The day starts one way and ends another. As it winds down we sit in the hot tub talking about important things like clouds and the garden and some other less important things too. I watch the daisies dance in the breeze. It’s getting dark by the time we come in the house and I’m startled
I’m awake in the middle of the night and my mind wants to race, as minds tend to do in those dark sleep-hungry hours. Once I wrestled, stealing glances at my bedside clock and worrying about how tired I would be at work in the morning. We don’t keep a clock in the bedroom anymore,
Daylight Saving Time is still beating me up, and Gerry is worn out from a hike so we decide to turn in early. By the time I arrange my pillows for optimum reading comfort, and move things around on my bedside table so everything is in easy and familiar reach, he’s already in bed reading.
When it comes to the business of how do you become a human being, how do you manage to believe, how do you have faith in a world that gives you 14,000 reasons every week not to believe, how do you survive . . . at that level we all have the same story, and
It’s dark now and I am very tired. I love you, always. Time is nothing. Audrey Niffenegger, The Time Traveler's Wife We turn the clocks back and mayhem quietly ensues. The dog wants dinner in the early afternoon, I put up three non-traditional lighted birch trees because it’s going to be dark for months now,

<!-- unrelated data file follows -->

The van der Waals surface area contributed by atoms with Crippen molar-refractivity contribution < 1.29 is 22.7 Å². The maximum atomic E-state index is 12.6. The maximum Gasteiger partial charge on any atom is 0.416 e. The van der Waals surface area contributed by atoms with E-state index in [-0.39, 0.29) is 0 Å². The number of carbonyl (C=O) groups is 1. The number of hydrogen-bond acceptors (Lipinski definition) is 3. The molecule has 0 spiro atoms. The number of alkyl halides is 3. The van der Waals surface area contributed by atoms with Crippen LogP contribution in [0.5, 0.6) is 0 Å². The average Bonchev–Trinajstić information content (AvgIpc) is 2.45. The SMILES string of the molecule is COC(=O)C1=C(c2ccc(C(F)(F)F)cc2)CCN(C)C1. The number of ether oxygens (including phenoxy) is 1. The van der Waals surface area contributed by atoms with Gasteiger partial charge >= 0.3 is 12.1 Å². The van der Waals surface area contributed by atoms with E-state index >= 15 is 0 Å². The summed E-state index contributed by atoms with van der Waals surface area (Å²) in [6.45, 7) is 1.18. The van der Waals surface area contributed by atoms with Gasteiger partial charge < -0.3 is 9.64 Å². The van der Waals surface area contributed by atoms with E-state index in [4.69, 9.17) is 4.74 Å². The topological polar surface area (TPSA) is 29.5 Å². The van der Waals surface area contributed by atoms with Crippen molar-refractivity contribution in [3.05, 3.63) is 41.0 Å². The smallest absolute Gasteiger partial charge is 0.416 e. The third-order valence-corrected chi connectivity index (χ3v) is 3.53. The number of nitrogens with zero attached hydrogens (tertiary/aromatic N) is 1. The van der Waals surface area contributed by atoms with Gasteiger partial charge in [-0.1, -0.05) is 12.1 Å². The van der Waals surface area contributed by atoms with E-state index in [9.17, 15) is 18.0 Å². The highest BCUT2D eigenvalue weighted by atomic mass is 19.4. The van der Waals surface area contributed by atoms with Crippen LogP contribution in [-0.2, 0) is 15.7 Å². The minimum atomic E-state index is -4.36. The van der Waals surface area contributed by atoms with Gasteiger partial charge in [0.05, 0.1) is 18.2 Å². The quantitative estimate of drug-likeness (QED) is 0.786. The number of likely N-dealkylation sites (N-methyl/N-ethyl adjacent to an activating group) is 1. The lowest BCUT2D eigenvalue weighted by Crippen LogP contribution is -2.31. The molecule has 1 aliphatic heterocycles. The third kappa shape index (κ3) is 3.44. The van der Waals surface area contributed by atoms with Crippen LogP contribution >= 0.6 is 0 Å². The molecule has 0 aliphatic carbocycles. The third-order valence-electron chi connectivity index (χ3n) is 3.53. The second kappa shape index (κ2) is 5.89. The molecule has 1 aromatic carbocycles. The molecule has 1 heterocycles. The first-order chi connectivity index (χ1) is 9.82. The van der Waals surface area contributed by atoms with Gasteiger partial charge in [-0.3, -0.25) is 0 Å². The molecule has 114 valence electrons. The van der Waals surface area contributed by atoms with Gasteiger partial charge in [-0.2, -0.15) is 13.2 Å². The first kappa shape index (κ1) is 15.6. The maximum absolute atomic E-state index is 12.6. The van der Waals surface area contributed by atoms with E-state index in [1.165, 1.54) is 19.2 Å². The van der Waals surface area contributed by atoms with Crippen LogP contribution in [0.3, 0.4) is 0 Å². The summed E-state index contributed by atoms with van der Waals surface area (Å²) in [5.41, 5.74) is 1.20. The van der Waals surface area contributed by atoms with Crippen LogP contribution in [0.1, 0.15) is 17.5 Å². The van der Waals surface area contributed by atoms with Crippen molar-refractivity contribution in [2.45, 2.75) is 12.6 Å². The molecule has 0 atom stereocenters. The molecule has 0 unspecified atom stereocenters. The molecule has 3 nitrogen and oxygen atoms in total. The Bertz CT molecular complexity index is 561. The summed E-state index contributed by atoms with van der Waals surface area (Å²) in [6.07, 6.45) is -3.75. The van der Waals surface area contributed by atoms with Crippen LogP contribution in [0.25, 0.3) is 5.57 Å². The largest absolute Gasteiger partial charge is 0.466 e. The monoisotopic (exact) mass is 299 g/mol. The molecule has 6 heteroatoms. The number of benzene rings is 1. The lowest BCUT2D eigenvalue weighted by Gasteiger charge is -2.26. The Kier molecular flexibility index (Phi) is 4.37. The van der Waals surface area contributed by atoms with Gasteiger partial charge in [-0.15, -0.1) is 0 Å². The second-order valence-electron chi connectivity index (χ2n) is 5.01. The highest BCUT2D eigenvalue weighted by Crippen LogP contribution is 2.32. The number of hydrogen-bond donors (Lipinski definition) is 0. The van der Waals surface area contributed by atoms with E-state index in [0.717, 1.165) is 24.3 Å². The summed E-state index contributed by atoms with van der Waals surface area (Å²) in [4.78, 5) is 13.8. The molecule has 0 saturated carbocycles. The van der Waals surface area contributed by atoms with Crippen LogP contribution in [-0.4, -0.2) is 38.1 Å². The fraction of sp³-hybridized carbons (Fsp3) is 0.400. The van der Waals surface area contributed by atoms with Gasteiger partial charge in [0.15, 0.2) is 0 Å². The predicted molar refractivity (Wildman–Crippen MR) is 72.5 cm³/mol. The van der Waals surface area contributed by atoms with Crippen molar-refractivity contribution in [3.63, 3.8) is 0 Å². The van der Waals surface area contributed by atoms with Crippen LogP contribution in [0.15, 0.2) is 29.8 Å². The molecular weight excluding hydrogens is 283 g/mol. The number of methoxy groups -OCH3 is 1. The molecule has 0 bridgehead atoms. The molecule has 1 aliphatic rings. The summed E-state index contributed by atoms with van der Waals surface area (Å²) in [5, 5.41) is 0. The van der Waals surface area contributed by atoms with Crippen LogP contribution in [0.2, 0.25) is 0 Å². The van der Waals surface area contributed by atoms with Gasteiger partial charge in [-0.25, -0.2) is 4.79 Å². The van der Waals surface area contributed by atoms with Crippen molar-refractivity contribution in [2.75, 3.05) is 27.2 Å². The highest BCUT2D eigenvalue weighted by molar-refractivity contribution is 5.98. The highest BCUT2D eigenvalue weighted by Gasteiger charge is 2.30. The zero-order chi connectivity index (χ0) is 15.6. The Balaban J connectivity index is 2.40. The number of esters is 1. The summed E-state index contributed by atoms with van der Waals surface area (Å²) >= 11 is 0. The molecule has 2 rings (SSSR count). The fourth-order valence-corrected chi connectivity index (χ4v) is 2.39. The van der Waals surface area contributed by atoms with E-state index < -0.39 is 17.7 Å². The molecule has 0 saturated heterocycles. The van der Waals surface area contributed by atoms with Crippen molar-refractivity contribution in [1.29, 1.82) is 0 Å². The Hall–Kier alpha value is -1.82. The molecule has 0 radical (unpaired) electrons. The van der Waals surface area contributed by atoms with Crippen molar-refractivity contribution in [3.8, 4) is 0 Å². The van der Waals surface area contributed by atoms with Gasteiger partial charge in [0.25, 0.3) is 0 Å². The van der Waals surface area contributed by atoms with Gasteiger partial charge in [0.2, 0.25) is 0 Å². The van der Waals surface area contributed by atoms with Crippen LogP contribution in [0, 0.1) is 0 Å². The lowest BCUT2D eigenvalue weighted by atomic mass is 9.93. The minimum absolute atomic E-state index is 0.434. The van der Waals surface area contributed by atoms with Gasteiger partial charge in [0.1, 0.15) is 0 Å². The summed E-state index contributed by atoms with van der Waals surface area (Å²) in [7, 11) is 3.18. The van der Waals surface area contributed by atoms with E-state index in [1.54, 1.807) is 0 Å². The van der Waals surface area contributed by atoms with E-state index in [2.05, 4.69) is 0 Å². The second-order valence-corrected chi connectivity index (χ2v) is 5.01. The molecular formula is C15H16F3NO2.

“...and the evening was so beautiful, that it made a pain in my heart, as when you cannot tell wether you are happy or sad; and I thought that if I could have a wish, it would be that nothing would ever change, and we would stay that way forever.” Margaret Atwood, Alias Grace We
There is no doubt that solitude is a challenge and to maintain balance within it a precarious business. But I must not forget that, for me, being with people or even with one beloved person for any length of time without solitude is even worse. I lose my center. I feel dispersed, scattered, in pieces.